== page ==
Thursday, December 14, 2006
The bazaars and souks of the Middle East are one of the region's greatest draws for tourists: my favourites are the labyrinths of Aleppo, the hot and fuggy Hamidiyeh in Damascus and the Souk al Milh in Sanaa, in Yemen. A purchase in a place like these never fails to generate a vivid memory. I remember how at prayer-time in Jeddah, the twinkly-eyed Afghan who was trying to sell me a carpet simply pulled down the metal shutters of his treasure-trove of a shop: locking us in and the religious police, the Mutawwa out. I bought the rug. And two others.
Trade opens countries, for traders take a pragmatic view of life. The hey-day of Middle Eastern trade began a thousand years ago when, like today, Europeans wanted goods from China. I've just been re-reading an account of a seventeenth century younger son, John Verney, who went to Aleppo in 1662 with £10 in his pocket and a letter from his father advising him not to 'keep lewd company, and by drinking, gaming, or your own idleness, loose your reputation'. John Verney did gamble with his trading friends, but on the arrival dates of cargo ships. It was an early form of freight derivatives, I suppose. Aleppo was a cosmopolitan city, and Verney rubbed along with Turks, Armenians and Syrians, Muslim Christian and Jewish. He survived the plague which killed his room mate, and returned to London twelve years later a relatively rich man. (Susan Whyman, Sociability and Power in Late Stuart England, Oxford 1999)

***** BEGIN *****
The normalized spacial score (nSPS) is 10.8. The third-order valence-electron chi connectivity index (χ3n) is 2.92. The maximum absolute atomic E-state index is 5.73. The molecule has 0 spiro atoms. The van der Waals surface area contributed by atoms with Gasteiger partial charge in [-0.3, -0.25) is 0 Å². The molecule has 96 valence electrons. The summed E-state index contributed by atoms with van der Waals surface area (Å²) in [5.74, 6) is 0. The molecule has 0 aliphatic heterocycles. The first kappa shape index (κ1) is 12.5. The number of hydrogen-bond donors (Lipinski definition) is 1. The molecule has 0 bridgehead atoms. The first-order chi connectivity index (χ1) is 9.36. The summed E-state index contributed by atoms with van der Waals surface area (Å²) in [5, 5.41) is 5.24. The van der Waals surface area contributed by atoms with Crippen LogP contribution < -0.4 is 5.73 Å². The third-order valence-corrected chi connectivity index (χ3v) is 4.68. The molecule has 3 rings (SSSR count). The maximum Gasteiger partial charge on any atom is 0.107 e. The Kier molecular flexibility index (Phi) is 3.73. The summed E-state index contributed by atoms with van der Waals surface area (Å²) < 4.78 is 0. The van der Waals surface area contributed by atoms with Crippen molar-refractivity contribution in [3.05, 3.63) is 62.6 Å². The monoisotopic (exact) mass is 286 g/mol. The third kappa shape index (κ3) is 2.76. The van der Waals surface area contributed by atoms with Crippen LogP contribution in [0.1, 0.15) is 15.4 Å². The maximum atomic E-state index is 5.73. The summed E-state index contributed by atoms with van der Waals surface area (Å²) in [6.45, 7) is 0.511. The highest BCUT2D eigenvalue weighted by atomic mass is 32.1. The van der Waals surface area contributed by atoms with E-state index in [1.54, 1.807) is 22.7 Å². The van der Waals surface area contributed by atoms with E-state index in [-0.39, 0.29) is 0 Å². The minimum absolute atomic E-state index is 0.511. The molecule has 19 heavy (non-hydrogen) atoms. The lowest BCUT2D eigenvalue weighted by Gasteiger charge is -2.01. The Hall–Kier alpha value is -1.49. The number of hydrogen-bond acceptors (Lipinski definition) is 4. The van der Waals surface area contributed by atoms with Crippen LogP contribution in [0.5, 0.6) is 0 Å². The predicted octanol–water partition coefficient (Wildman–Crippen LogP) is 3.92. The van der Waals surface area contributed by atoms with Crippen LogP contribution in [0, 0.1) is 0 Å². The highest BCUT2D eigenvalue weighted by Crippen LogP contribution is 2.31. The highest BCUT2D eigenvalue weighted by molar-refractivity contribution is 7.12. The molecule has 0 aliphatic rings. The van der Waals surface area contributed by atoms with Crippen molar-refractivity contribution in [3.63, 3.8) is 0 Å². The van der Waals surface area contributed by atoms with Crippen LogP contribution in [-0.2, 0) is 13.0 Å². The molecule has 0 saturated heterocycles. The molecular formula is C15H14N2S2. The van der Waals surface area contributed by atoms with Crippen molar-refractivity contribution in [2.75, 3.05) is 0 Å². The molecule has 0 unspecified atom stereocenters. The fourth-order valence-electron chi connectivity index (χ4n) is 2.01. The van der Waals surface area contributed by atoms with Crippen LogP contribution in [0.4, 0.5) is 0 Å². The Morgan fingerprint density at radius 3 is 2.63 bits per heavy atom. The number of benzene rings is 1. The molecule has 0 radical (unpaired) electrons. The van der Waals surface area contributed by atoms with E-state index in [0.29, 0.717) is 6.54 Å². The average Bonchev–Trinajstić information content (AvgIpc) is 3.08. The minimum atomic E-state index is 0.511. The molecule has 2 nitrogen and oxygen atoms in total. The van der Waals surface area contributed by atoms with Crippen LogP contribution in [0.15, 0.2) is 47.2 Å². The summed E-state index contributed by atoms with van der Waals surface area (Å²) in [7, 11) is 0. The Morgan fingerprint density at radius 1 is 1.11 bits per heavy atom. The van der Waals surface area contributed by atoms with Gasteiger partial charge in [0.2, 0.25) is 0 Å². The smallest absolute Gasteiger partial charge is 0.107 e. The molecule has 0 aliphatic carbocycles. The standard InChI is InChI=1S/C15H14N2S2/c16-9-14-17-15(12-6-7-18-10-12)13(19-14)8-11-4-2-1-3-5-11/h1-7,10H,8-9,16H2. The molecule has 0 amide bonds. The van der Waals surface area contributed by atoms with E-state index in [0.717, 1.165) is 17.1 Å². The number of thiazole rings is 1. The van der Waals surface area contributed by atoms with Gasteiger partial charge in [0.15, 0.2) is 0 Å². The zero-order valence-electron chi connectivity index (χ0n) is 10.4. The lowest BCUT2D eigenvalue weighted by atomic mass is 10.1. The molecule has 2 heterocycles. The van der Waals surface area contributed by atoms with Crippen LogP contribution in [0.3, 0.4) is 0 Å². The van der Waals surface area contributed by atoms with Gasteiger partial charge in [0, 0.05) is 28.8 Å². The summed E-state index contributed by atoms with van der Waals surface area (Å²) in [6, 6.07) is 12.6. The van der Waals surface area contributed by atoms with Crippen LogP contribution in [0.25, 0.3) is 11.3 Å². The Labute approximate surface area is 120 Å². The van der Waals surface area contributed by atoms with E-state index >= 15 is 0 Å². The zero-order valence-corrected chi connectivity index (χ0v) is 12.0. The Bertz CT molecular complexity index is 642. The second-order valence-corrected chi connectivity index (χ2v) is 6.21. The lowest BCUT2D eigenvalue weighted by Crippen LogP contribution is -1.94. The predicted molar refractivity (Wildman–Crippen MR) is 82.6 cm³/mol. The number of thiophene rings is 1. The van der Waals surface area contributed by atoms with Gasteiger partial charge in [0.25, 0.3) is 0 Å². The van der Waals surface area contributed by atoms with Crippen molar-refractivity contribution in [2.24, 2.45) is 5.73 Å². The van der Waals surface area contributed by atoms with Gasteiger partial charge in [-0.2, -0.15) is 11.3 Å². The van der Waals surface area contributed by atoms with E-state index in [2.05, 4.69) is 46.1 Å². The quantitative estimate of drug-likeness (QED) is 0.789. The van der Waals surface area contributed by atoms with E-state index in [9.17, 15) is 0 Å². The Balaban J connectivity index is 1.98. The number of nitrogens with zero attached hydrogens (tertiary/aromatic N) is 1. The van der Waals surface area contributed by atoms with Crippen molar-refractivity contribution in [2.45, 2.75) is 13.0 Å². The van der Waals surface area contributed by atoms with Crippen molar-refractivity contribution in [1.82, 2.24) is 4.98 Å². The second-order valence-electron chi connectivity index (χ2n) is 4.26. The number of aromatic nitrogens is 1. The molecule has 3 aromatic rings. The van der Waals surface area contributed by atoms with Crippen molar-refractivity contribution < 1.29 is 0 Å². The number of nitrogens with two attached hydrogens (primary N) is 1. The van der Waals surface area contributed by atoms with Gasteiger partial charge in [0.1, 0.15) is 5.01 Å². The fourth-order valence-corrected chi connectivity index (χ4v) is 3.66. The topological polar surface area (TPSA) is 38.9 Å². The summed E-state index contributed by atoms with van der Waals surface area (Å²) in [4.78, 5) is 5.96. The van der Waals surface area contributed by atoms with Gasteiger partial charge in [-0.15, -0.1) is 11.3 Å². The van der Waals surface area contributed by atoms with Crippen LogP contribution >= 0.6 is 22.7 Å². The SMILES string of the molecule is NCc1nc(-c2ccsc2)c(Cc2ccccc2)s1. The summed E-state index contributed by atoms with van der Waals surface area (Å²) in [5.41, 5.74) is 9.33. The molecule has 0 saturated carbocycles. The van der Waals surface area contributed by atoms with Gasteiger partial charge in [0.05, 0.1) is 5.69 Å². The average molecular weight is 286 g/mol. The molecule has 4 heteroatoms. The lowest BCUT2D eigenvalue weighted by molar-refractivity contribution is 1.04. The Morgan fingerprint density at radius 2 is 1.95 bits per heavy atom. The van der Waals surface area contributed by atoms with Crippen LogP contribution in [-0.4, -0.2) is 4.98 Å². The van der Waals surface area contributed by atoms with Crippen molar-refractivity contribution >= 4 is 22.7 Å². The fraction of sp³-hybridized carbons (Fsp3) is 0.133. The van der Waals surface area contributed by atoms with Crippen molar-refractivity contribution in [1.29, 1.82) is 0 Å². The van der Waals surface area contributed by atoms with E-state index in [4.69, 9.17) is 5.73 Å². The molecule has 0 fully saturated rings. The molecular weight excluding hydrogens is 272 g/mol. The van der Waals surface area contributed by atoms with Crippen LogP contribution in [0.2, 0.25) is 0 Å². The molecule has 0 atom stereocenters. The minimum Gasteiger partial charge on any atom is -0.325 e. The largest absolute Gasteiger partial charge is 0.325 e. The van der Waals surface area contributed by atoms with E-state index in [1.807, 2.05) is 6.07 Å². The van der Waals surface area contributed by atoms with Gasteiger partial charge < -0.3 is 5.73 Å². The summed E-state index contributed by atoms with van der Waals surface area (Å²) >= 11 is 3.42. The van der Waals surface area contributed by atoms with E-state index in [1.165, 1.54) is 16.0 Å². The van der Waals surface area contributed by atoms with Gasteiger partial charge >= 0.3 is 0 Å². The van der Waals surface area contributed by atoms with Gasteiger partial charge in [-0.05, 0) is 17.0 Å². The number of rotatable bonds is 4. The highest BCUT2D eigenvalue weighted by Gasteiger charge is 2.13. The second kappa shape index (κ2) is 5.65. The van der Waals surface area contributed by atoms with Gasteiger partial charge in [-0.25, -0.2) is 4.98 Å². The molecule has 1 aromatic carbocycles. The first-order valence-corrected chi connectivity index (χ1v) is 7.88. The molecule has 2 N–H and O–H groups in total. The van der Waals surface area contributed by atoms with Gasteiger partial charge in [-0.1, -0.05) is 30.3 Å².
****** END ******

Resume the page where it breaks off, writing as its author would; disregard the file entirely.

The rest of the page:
Ways of trading change. Electronic trading has largely replaced the open outcry markets which are the spiritual successor of the eastern souk. Damascus will have a stock market next year, it is hoped. If we in the west want peace and prosperity in the Middle East, we should be doing our best to encourage developments like this.